According to This Old house “the best option for most of us is metal—elegant copper, understated zinc, rugged steel, or affordable aluminum. Metal gutters are durable and need relatively little care.”
Here are some final tips for buying and maintaining your gutter system:
1. Have a gutter system installed even it’s not required by code in your region. Most systems will cost just under $1000 to several thousand dollars to install, but it will be money well spent because gutters protect your house from moisture and foundation damage.
2. Make sure the contractor you hire has completion insurance which means that your gutters are still under warranty even if he sells his business.
3. For the lowest installation cost, have your gutters installed during the off-season, when contractors aren't swamped with work. In general, late summer and early fall are the busiest times for installing seamless gutters.
4. Since all roofs and gutter systems, including seamless systems, will need some maintenance, you should do your best to minimize maintenance by keeping tree limbs trimmed so they don’t overhang your roof. Deciduous trees shed most of their leaves in the fall, but most evergreens shed debris all year long. And when there is debris on the roof, clean the roof (or have it cleaned) with a soft broom or air blower. Don’t pressure wash it because you’ll loosen asphalt shingle particles, which adds to the rainwater and gutter debris. The reason clogged gutters cause damage is because they let water flow over the sides of the house, where water can pool all around the foundation. So houses with clogged gutters are almost as bad as having no gutter system at all.
5. Don’t believe the myth that if you don’t have trees around your house, you don’t need to clean your gutters. Gutter cleaning may still be required, especially on houses with asphalt shingles. Over time these shingles lose their granules and these granules make their way into the gutters.
6. Downspouts should not terminate close to the foundation. This is a common mistake that installers and homeowners make. What’s the use of having a complete gutter system that dumps all the water from the roof near the foundation? What’s needed is a minimum of three-foot diversion away from the foundation. In many cases a section of flexible black (it's green in the pic below) plastic diversion piping can be used, or a section of downspout can be attached at the end of the elbow. It’s important to note that the concrete splash blocks that are sometimes used under downspout elbows, are not, in of of themselves, adequate for water control.
7. Install LEAVE GUARDS, but only if they have good reviews.
Leaf guards prevent leaves and other debris from clogging your gutters. There are many products out there that claim to be maintenance-free leaf guards that keep gutters clean. Some of these products are very effective while others actually create problems. The products available are either metal mesh, foam or metal gutter covers. In some applications these products can tend to dam leaves on the roof which can cause damage to roof decking and eaves. Some of the sheet metal gutter helmets and leaf guards products don’t actually work in a heavy rain. Yes, leaves and debris won’t be able to get in your gutter, but water won’t go into the gutter either. Before buying any of these products, check online reviews .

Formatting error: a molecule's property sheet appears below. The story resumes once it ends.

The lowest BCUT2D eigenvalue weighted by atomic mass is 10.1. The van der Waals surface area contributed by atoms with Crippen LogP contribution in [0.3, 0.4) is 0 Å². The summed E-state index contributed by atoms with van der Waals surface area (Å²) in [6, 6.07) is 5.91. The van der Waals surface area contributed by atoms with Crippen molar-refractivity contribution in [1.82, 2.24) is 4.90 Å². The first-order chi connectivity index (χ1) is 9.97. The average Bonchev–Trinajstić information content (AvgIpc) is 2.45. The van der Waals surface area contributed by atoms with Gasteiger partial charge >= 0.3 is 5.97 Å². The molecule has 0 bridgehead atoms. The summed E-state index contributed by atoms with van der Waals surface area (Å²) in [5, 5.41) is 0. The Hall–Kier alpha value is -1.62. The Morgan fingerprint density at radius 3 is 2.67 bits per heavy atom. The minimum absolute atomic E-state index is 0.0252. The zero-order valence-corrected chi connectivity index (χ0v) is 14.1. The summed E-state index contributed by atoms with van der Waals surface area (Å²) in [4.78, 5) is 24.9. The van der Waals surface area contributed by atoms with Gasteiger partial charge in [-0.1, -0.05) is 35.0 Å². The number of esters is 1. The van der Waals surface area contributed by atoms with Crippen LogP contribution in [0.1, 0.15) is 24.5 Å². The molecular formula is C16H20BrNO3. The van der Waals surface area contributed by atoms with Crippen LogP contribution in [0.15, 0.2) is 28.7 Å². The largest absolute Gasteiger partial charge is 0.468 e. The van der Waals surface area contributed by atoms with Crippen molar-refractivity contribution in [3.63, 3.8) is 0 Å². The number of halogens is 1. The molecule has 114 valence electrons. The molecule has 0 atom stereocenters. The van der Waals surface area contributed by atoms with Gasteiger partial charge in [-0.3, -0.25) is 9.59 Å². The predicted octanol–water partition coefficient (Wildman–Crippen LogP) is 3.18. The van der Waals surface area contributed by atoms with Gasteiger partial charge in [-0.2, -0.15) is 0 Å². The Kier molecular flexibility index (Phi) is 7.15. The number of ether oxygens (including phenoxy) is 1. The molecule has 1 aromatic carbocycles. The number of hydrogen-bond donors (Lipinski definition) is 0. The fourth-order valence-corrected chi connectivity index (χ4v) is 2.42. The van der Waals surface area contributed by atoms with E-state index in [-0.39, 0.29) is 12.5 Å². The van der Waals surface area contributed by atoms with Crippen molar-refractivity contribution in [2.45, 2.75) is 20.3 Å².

So, in summary
Gutters are essential in helping preserve the foundations and walls of your home. They carry water away from your home's foundation and help prevent flooding. Without proper gutters and downspouts, you run the risk of foundation flooding and premature crumbling or cracking. They also prevent erosion of the land by directing water away from your house and landscape.
Before we go, let’s do a couple of quiz questions.
1. Gutter systems do all of the following except:
A. Divert rainwater from the roof and away from the house and foundation.
B. Decrease erosion
C. Prevent stains on the home’s siding
D. Decrease the risk of basement leaks
E. Move sewage from the house to the street
The answer is E. Gutter systems have nothing to do with sewage.
2. True or False. Two factors that determine the cost of gutter systems are the type of gutter material you choose and the pitch of your roof.
That’s true. Homeowners with very steep roofs will pay more for their gutter systems. But the material you choose is the biggest factor determining the cost of your system. The types of systems you can choose, from least expensive to most expensive are: vinyl, aluminum, steel and copper. According to This Old house.com the best option for most of us is metal—elegant copper, steel, or aluminum and zinc, which is not commonly used. Metal gutters are durable and need relatively little care.
That’s all I have this week. I hope you learned as much as I did. And I hope you'll come back next week for another episode of Build Your House Yourself University-- BYHYU.
Please remember that the purpose of this podcast is simply to educate and inform. It is not a substitute for professional advice. The information that you hear is based the only on the opinions, research and experiences of my guests and myself. That information might be incomplete, it’s subject to change and it may not apply to your project. In addition, Building codes and requirements vary from region to region, so always consult a professional about specific recommendations for your home.